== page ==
Sep 16, 2021
Pros and Cons of Allergy Shots
5 minute read
If you’ve been dealing with your allergy symptoms for years, it’s time to give immunotherapy a try. This treatment method for allergies is often recommended to allergy sufferers who haven’t found the relief that they need with other medications.
Immunotherapy comes in two forms – subcutaneous and sublingual. Subcutaneous allergy immunotherapy (allergy shots) allows an immunotherapy treatment to be injected via a needle. Sublingual immunotherapy involves tablets that are taken orally. Both immunotherapy methods have their pros and cons, and it’s up to you to decide which one is best for you.
We’ll be uncovering how allergy immunotherapy works, as well as unpacking the pros and cons of allergy shots to help you determine which form of immunotherapy you should try.
What Causes Allergies?
Understanding the root cause of your allergy symptoms is the first step on the path to an allergy-free life! So, let’s unpack the origins of your allergies.
Allergy symptoms are an inflammatory response within your immune system. This inflammatory response is triggered when your immune system registers a foreign substance – pollen, for example – as a threat. Even though pollen is technically harmless, your immune system might misidentify it as dangerous and kick into emergency mode. The result? Uncomfortable, troublesome symptoms like itching, sneezing, runny noses, and more.
Allergy Immunotherapy Explained
The way immunotherapy works might surprise you – it involves getting closer to your allergy triggers, not avoiding them.
When you get immunotherapy treatment, you’re getting exposed to the triggers of your allergy symptoms in tiny amounts.
By building up your immune system’s resistance to your allergy triggers over time, immunotherapy can help to reduce your symptoms in the long run. Consistent immunotherapy treatment can sometimes even eliminate the need for other allergy medications like antihistamines.
What Can Immunotherapy Treat?
Immunotherapy is often used as a treatment strategy for patients whose allergies are triggered by airborne allergens. These include dust mites, mold, pollen, and animal dander.
However, immunotherapy isn’t used to treat food allergies. In that case, their allergist will typically recommend that they carry auto-injectable epinephrine shots with them everywhere they go and avoid the food that they are allergic to at all costs.
Is Immunotherapy Safe?
When you’re receiving immunotherapy treatments under the watchful eye of an experienced allergist, you’re in good hands! Because immunotherapy exposes you to the cause of your allergy symptoms, there is always the potential that you’ll experience a negative reaction.
While bad reactions to immunotherapy are uncommon, your allergist will make sure that everyone is prepared in case you start dealing with symptoms.
Allergy Shots: The Pros
Subcutaneous allergy therapy, AKA allergy shots, is a unique treatment method in a few key ways:
Allergy Shots Can Change Your Immune System’s Response to Allergens Over Time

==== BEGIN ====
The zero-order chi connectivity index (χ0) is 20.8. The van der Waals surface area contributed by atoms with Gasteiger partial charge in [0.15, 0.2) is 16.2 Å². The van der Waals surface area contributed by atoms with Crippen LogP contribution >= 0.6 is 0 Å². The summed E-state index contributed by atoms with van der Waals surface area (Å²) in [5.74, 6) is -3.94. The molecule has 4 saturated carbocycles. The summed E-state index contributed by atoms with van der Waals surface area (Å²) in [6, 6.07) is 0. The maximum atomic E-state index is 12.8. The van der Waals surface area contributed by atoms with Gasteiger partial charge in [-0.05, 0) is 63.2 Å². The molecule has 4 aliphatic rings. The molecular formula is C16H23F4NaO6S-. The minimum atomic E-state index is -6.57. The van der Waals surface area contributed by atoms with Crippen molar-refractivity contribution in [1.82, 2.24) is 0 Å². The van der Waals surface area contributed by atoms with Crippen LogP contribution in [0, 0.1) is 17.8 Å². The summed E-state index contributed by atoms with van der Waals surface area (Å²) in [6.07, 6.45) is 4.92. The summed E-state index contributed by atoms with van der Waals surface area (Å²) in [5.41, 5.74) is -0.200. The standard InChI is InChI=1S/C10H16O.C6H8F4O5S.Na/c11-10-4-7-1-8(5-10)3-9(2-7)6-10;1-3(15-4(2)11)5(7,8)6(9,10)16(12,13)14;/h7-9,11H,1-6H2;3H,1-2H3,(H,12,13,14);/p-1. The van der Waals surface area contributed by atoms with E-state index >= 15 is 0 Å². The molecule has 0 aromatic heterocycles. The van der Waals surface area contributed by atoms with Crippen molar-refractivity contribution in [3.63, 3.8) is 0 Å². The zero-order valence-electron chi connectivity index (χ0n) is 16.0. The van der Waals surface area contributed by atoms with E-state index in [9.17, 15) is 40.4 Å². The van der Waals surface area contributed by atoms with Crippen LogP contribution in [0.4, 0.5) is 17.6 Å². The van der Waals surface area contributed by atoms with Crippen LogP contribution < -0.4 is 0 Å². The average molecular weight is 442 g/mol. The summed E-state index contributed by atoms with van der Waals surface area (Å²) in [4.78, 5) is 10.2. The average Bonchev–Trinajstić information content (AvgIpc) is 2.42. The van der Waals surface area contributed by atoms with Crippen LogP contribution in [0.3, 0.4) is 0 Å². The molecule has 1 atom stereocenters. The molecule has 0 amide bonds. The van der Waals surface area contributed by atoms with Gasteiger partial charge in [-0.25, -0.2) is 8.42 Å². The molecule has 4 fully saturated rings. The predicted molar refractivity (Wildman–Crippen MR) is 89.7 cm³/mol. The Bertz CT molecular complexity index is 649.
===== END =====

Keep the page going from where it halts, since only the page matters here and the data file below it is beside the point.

This is a big deal for allergy sufferers, especially those with crippling symptoms. Immunotherapy is considered one of the best ways to build up your immune system’s resistance to airborne allergens.
Shots Can Target Multiple Allergens at Once
Your allergist can use shots to expose you to small amounts of the main allergens that trigger your symptoms. For example, if you’re allergic to both tree and grass pollen, shots can be used to get your immune system used to these triggers over time.
You Won’t Have To Keep Increasing Dosages Forever
Once your allergist has reached a certain dose level, they’ll keep administering shots of this dosage to treat your allergies. At this point, your allergist will start giving you a maintenance dose, which you may have to keep getting indefinitely. However, this maintenance dose can keep your allergy symptoms from getting out of hand. For many people, that makes the frequent visits to the allergist worth it!
Allergy Shots: The Cons
While there are several big perks to getting allergy shots, there are also some cons that are worth knowing about.
Subcutaneous Immunotherapy Can Sometimes Cause a Bad Reaction
Since allergy shots involve injecting an allergen directly into your body, there’s always the potential for worrisome symptoms to pop up after you receive a dose. In the rarest cases, you might start having an anaphylactic reaction, which can be life-threatening if left untreated.
Fortunately, your allergist will know exactly what to do in the unlikely event that you have a severe reaction.
Allergy Shots Are a Year-Round Treatment
For people who get allergy shots, treatment starts on a weekly basis for several months until the maintenance dose is reached and then treatment is continued monthly year around. On the other hand, immunotherapy tablets can be taken from home during the season when your allergies are worst and depending on what you are allergic to; this can be done only during season or they may be taken year around.
The time commitment and higher costs that come with allergy shots make this treatment method a bit too intense for some allergy sufferers. In addition, if you typically only deal with allergies during one specific part of the year, you may want to consider sublingual treatment over getting shots.
The Bottom Line on Allergy Shots
Everyone’s allergies are different. At Cleared, we never recommend a “one-pill-fits-all” treatment strategy for allergies, including when immunotherapy comes into the picture. If you’re dealing with severe allergy symptoms, it’s definitely worth giving immunotherapy a try. However, given the cost, intensity, and frequency of allergy shots, we at Cleared favor the sublingual treatment method whenever possible.
Curious about immunotherapy and what Cleared can do for you? Click here for more info.
Reviewed by Dr. Payel Gupta
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